Is there any protection against slipping into pedantry? Into an obsession with grammatical perfection stealthily advanced under the guise of a reasonable insistence on clarity.

Pride is a driving force in academia, and pride in knowledge, pride in the quality of work, is central to academic life. But as time goes on academics tend to gather more and more knowledge of the little things, and sometimes this is paraded as pedantry, and used to police writing, so that apostrophes, commas, semi-colons, colons, m and n dashes, that and which, and Oxford commas, attract undue attention.

It’s sort of nice being in a club that cares about these things. I’ve learnt a little about all of the above gradually. Some I learnt from teachers at school and I benefited from the knowledge. Speaking proper, like Eliza Doolittle, is important. What’s surprised me now is that I keep learning. The waters of grammatical convention run deep.

But I’ve also noticed how pedantry can be used to show superiority, or worse to belittle and to exclude. “How can this researcher achieve gene editing when they can’t even place an apostrophe correctly?”. Somehow and sometimes things seem to get out of perspective and too great a weight is put on the little things.

The usual defence for pedantry is that the meaning of the sentence is compromised if the punctuation is not right, and the consequences could be terrible. Imagine if the phrase “let’s eat grandma” is prioritised over “let’s eat, grandma”. Apparently, the power of commas is immense and several times in history the world has gone off track because of avoidable misunderstandings.

Part of me loves these ridiculously contrived stories. I like the cleverness and ambiguity. I marvel at how much power a comma can assume. But ultimately, I conclude that word choice and order is nine tenths of communication and correct grammar plays a lesser role. Watching politicians, I’ve also learnt that if it’s worth saying it’s worth saying twice in different ways, so eventually the message does get through.

In my own area of research I’ve been told that “epigenetics is the punctuation of the genome”. This drives me nuts. Epigenetics is already one of the most confused topics in my field – largely because of how the word’s meaning has changed as molecular understandings of the phenomenon have advanced. To attempt to describe epigenetics with a metaphor about punctuation creates a sort of initial joy of recognition followed by almost total bewilderment. Epigenetics is really just about turning genes on and off without breaking them. It is not about changing their meaning.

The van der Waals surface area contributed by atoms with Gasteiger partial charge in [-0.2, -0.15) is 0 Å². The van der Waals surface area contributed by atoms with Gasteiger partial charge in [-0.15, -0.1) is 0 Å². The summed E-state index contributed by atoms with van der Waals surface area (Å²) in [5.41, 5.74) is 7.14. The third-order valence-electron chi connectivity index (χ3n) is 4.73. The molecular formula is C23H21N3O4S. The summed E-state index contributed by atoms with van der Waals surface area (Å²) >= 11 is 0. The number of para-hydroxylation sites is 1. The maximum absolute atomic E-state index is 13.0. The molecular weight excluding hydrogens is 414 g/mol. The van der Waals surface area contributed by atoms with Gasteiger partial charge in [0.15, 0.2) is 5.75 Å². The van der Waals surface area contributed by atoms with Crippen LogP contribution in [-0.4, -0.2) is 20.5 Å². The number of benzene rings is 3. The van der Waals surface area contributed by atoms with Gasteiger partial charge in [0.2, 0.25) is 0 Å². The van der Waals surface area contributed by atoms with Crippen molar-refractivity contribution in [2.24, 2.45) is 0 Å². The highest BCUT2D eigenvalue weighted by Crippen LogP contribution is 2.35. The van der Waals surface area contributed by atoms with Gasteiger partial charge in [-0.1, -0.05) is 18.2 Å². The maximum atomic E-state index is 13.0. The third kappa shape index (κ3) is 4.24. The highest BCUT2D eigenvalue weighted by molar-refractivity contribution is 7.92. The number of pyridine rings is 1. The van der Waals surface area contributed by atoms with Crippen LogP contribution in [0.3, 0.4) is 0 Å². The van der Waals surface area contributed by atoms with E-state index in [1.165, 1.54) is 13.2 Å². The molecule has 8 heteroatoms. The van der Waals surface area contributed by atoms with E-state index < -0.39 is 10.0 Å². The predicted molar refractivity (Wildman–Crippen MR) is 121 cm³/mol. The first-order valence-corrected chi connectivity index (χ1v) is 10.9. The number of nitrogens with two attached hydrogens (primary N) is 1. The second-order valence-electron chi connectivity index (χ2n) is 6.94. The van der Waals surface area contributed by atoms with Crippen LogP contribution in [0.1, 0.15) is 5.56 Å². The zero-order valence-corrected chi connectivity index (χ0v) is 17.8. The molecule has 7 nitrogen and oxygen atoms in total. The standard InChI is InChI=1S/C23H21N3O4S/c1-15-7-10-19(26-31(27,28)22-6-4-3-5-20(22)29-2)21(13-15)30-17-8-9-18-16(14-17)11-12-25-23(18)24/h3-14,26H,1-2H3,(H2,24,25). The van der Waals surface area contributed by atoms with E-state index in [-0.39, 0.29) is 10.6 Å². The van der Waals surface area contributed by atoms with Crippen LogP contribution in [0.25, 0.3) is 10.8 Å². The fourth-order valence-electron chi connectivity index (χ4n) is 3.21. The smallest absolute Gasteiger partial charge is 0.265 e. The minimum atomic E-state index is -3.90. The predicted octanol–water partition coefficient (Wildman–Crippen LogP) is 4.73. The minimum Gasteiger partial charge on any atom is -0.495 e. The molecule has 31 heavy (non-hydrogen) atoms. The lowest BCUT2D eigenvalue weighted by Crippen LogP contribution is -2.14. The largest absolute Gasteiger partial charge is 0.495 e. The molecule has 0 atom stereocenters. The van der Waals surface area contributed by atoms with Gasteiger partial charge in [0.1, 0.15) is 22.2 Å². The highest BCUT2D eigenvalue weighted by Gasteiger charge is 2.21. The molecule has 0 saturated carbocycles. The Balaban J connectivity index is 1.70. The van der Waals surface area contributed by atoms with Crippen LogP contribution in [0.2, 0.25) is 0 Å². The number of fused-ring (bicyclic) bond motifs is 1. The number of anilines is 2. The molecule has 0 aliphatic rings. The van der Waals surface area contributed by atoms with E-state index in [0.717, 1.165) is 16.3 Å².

Going back to pedantry, I must confess that one of the reasons I rail against it, is that I feel I have become increasingly pedantic over time. Partly, this has just been through celebrating the knowledge of linguistic conventions with others who also care, and part of it is about striving for perfection. It is not all intended as snobbery. Though I worry now that’s how it may seem.

Perhaps the best defence for zero tolerance grammatical policing, is that it is a way of emphasising “attention to detail”. Attention to detail is genuinely important. One defective o-ring can bring down a Space Shuttle, a single letter change in our vast genome can inflict lifelong genetic disease, adding 1.0M nitric acid, rather than 0.1M (as I did in a first year chemistry lab) can have explosive consequences. Obviously, in computing meticulous attention to programming detail is critical.

So, establishing a culture, where near enough is not good enough, where proper attention is paid to the little things, certainly has some advantages and is perhaps a pre-requisite for progress.

But increasingly I worry that the world is dividing between those who know and care about knowledge, and those who feel they are looked down upon by those in the know. As knowledge expands, as education expands, as more and more people move through tertiary education, one would expect the world to become flatter, fairer, more united but we seem to be at a difficult moment where a lot of people feel they are missing out and feel they are deliberately locked out and actively despised by people, who think they know better and are better.

Perhaps it was always thus, and hierarchies and divisions are part of the human condition. But hopefully by reining in my own pedantry, rather than attempting to be a global Henry Higgins, I can move to not worrying too much about the linguistic eccentricities I see in students’ work, and focus more on the bigger things that generate a fair community by focussing on intent and meaning rather than on punctuation.

Professor Merlin Crossley

Deputy Vice-Chancellor Academic



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